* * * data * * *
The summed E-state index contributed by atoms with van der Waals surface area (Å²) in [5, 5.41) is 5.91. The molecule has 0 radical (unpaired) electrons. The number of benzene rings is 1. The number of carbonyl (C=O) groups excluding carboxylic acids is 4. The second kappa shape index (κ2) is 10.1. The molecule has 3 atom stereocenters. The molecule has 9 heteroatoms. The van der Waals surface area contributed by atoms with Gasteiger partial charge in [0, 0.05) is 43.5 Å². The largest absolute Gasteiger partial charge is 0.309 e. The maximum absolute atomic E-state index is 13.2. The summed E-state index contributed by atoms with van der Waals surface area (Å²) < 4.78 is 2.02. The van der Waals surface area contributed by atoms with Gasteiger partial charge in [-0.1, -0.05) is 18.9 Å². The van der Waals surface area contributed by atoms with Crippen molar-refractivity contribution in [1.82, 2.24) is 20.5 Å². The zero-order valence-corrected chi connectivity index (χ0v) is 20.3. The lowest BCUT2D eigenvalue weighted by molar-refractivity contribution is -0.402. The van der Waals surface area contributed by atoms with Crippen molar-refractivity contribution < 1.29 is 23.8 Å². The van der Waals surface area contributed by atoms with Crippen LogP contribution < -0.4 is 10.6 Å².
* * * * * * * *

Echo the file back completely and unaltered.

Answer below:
The summed E-state index contributed by atoms with van der Waals surface area (Å²) in [5, 5.41) is 5.91. The molecule has 0 radical (unpaired) electrons. The number of benzene rings is 1. The number of carbonyl (C=O) groups excluding carboxylic acids is 4. The second kappa shape index (κ2) is 10.1. The molecule has 3 atom stereocenters. The molecule has 9 heteroatoms. The van der Waals surface area contributed by atoms with Gasteiger partial charge in [0, 0.05) is 43.5 Å². The largest absolute Gasteiger partial charge is 0.309 e. The maximum absolute atomic E-state index is 13.2. The summed E-state index contributed by atoms with van der Waals surface area (Å²) < 4.78 is 2.02. The van der Waals surface area contributed by atoms with Gasteiger partial charge in [-0.1, -0.05) is 18.9 Å². The van der Waals surface area contributed by atoms with Crippen molar-refractivity contribution in [1.82, 2.24) is 20.5 Å². The zero-order valence-corrected chi connectivity index (χ0v) is 20.3. The lowest BCUT2D eigenvalue weighted by molar-refractivity contribution is -0.402. The van der Waals surface area contributed by atoms with Crippen molar-refractivity contribution < 1.29 is 23.8 Å². The van der Waals surface area contributed by atoms with Crippen LogP contribution < -0.4 is 10.6 Å².